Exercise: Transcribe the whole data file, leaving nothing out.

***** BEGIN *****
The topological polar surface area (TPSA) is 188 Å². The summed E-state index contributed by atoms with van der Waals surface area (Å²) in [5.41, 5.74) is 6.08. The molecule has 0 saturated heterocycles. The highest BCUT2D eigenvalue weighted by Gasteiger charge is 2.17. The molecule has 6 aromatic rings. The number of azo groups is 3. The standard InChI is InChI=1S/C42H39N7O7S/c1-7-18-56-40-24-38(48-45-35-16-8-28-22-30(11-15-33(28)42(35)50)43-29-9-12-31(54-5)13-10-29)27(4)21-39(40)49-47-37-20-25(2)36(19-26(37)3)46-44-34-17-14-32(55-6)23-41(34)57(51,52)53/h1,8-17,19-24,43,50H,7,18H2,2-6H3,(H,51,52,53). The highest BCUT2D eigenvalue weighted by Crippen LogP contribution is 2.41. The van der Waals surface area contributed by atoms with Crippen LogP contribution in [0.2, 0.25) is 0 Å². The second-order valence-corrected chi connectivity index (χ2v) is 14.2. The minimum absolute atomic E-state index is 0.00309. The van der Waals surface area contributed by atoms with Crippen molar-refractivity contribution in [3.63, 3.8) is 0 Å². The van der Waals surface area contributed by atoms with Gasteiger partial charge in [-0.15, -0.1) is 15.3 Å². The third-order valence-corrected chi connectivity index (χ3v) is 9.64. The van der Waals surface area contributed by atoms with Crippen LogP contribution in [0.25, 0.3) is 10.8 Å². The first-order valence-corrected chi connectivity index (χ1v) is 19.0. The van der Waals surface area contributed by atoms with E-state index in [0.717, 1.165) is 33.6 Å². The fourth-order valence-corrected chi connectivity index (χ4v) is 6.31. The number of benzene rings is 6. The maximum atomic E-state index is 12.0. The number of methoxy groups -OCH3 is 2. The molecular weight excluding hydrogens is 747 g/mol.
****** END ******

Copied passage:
The topological polar surface area (TPSA) is 188 Å². The summed E-state index contributed by atoms with van der Waals surface area (Å²) in [5.41, 5.74) is 6.08. The molecule has 0 saturated heterocycles. The highest BCUT2D eigenvalue weighted by Gasteiger charge is 2.17. The molecule has 6 aromatic rings. The number of azo groups is 3. The standard InChI is InChI=1S/C42H39N7O7S/c1-7-18-56-40-24-38(48-45-35-16-8-28-22-30(11-15-33(28)42(35)50)43-29-9-12-31(54-5)13-10-29)27(4)21-39(40)49-47-37-20-25(2)36(19-26(37)3)46-44-34-17-14-32(55-6)23-41(34)57(51,52)53/h1,8-17,19-24,43,50H,7,18H2,2-6H3,(H,51,52,53). The highest BCUT2D eigenvalue weighted by Crippen LogP contribution is 2.41. The van der Waals surface area contributed by atoms with Crippen LogP contribution in [0.2, 0.25) is 0 Å². The second-order valence-corrected chi connectivity index (χ2v) is 14.2. The minimum absolute atomic E-state index is 0.00309. The van der Waals surface area contributed by atoms with Crippen molar-refractivity contribution in [3.63, 3.8) is 0 Å². The van der Waals surface area contributed by atoms with Gasteiger partial charge in [-0.15, -0.1) is 15.3 Å². The third-order valence-corrected chi connectivity index (χ3v) is 9.64. The van der Waals surface area contributed by atoms with Crippen LogP contribution in [0.25, 0.3) is 10.8 Å². The first-order valence-corrected chi connectivity index (χ1v) is 19.0. The van der Waals surface area contributed by atoms with E-state index in [0.717, 1.165) is 33.6 Å². The fourth-order valence-corrected chi connectivity index (χ4v) is 6.31. The number of benzene rings is 6. The maximum atomic E-state index is 12.0. The number of methoxy groups -OCH3 is 2. The molecular weight excluding hydrogens is 747 g/mol.